Check any widgets or other content you use in your site, and put in your third-party content at the back of the line for how your site loads content. This measure helps you focus more on the native content you’ve created. Waiting until later for third-party items also helps because there’s always a potential a user might not have access to all those items needed for your site.
Optimise Your Images
The images you use on your page can influence your score and is the next part of this look at how to improve your PageSpeed score. Images that take too long to load or aren’t optimized well enough can harm your score.
You can compress your images and use file formats that don’t require as much data. You can also use a program like TinyPNG or ShortPixel to compress your data before it reaches your website. Proper compression is necessary for helping users load their data fast without spending too much time.
Page redirects can harm your PageSpeed score. A redirect occurs when a user goes to one link and is then automatically sent to multiple locations before getting where one wants to go. Redirects hurt your PageSpeed score because it takes longer for the user to get to one’s target page.
Check on where page redirects appear when you complete an analysis of your site. Recode these parts of your site to remove these redirects. You can also avoid using redirects unless you have a particular event, like a site rebrand.
Optimise Your Server
Your last tip for how to improve website loading times is to review your server and see how well response times can work. The server response time is the time it takes for the server to load the first byte of content. A slower time to load that byte can negatively impact your PageSpeed score.
Your goal should be to reduce the number of milliseconds it would take for a page to load. You can review your server to see how its application logic works. You might have to make a few adjustments to the logic to get the site to work faster.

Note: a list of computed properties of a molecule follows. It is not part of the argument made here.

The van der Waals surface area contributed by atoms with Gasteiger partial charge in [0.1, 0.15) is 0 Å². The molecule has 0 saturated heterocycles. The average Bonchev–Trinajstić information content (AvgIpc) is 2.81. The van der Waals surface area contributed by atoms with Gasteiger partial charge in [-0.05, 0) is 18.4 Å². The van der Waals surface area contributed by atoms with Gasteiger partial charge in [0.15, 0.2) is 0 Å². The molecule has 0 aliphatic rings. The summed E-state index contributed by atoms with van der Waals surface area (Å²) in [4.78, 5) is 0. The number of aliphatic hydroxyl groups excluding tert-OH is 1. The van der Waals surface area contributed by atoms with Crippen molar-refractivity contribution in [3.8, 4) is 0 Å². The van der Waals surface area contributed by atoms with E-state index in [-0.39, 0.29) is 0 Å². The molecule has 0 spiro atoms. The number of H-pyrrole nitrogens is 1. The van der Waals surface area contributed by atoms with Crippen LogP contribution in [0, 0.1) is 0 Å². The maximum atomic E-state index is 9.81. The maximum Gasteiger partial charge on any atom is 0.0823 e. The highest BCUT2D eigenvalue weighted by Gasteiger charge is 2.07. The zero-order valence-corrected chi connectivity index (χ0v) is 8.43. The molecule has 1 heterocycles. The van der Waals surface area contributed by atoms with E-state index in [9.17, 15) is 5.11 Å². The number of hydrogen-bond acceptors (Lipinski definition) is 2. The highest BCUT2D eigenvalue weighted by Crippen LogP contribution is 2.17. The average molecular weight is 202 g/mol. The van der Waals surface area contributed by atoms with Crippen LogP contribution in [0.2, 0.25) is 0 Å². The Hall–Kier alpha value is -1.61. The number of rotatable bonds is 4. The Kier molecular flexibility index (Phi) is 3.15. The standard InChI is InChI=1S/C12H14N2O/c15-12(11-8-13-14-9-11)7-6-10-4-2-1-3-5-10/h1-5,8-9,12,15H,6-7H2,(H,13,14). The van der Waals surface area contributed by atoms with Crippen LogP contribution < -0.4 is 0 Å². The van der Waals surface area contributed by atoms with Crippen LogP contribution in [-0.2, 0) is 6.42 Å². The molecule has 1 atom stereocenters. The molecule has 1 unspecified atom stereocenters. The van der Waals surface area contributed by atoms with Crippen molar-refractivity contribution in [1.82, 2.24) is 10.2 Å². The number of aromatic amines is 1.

Another option is to update your server and provide additional memory or processing power to boost its performance. This measure works if you have an older server model that you haven’t updated in a while.
You can also implement a content delivery network that will move your page content across many servers. The system reduces how long it takes to deliver content from the server to your user, improving how well a page loads.
The work you put into your website is essential for helping you improve how your site appears on Google. You can get your PageSpeed score up in the 90s when you clear unnecessary content and reorganize how your site loads content. Be sure you also review your SEO work. Your strategies for adjusting your content can help you find a better PageSpeed score that shows your work is worthwhile.
With 18 years of experience in the eCommerce industry, I have successfully launched and grown multiple e-commerce businesses, the 2nd one hit 7-figures in revenue within its first year. In 2022, I joined a European food technology equipment and IT service provider as their Head of E-commerce, overseeing 14 eshops across Europe and South Africa. Selljam is where I share all those ecommerce tips, tricks and hacks learned along the way that I hope will also help you on your journey to success.